As soon as I got my mind made up, I planned what I was coming to do in Nigeria: set up a robotics laboratory like where I was in the UK, make it stand out, do not get sucked into the so-called Nigerian system, no short-cuts or whatever. So, when I set up the Robotics and Artificial Intelligence Nigeria (RAIN)in 2019, we deliberately designed it to be different.
What has been the reaction?
I can say that Nigerians are so embracing of it. They loved it. One day, we were having issues with the petrol generator we used to have. We would turn on an air-conditioner, the generator would go off, and one student said, ‘Dr Olu, this is Nigeria, you don’t need to worry yourself, I don’t know how much you are spending on buying petrol or and fixing your generator, why don’t you just open the windows? We are here to study. It is the content that we came here for, not the comfort.’ I said, ‘well I want it to be different because back in the UK, I appreciated that the learning experience was conducive, not a place where people would suffer to learn. I want a place where people can learn and feel comfortable and even feel like doing extra hours or work overnight. So, that was the system we created for ourselves here and we are maintaining the standards.
With hope we will get some external funding, grants, not loans which I personally do not like. We really need to move faster because people are finding out about RAIN, but the pricing may be affecting their interests. And, if there is funding, we do not need to charge so much to maintain our standards and give the knowledge.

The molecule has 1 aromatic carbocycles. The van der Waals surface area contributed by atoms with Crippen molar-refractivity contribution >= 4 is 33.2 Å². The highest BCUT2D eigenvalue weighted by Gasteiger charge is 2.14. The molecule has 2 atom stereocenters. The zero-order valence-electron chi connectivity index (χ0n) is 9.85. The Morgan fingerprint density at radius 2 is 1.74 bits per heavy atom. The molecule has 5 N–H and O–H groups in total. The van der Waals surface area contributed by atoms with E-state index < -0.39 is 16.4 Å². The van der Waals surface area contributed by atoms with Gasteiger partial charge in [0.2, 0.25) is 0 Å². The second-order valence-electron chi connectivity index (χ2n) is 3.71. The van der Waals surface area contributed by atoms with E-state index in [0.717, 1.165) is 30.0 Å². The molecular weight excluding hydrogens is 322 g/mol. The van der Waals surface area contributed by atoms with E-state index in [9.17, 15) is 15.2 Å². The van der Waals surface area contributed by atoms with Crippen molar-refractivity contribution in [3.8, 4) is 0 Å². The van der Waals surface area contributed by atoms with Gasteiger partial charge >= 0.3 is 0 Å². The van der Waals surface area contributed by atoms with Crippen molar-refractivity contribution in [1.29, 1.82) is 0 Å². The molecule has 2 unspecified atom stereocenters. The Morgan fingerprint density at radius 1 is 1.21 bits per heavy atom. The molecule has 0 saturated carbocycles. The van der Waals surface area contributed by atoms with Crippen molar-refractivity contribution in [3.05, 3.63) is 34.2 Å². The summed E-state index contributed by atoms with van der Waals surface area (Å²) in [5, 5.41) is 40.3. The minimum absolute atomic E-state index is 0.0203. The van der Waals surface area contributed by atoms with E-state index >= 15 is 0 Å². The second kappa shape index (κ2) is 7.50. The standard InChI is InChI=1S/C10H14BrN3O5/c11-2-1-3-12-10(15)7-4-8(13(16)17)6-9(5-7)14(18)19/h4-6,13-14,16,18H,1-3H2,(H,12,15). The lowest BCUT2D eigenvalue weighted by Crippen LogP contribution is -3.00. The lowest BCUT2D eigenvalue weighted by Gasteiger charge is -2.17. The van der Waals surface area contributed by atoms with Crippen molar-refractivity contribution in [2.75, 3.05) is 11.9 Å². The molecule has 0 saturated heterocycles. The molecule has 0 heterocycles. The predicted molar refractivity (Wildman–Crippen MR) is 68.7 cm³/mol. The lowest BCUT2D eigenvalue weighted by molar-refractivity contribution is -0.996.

We cannot continue to complain; we must grow the country technologically With hope, there will be funding. But, as far as government direct funding is concerned, there has not been any of such, and I am happy because I want to be able to build a model that can run without government backing. Let government create an enabling environment if they cannot give the funds.
Interestingly, even though the fees are high, some people are saving to fund themselves through RAIN because they realise that we are giving them the practical skills they cannot get elsewhere.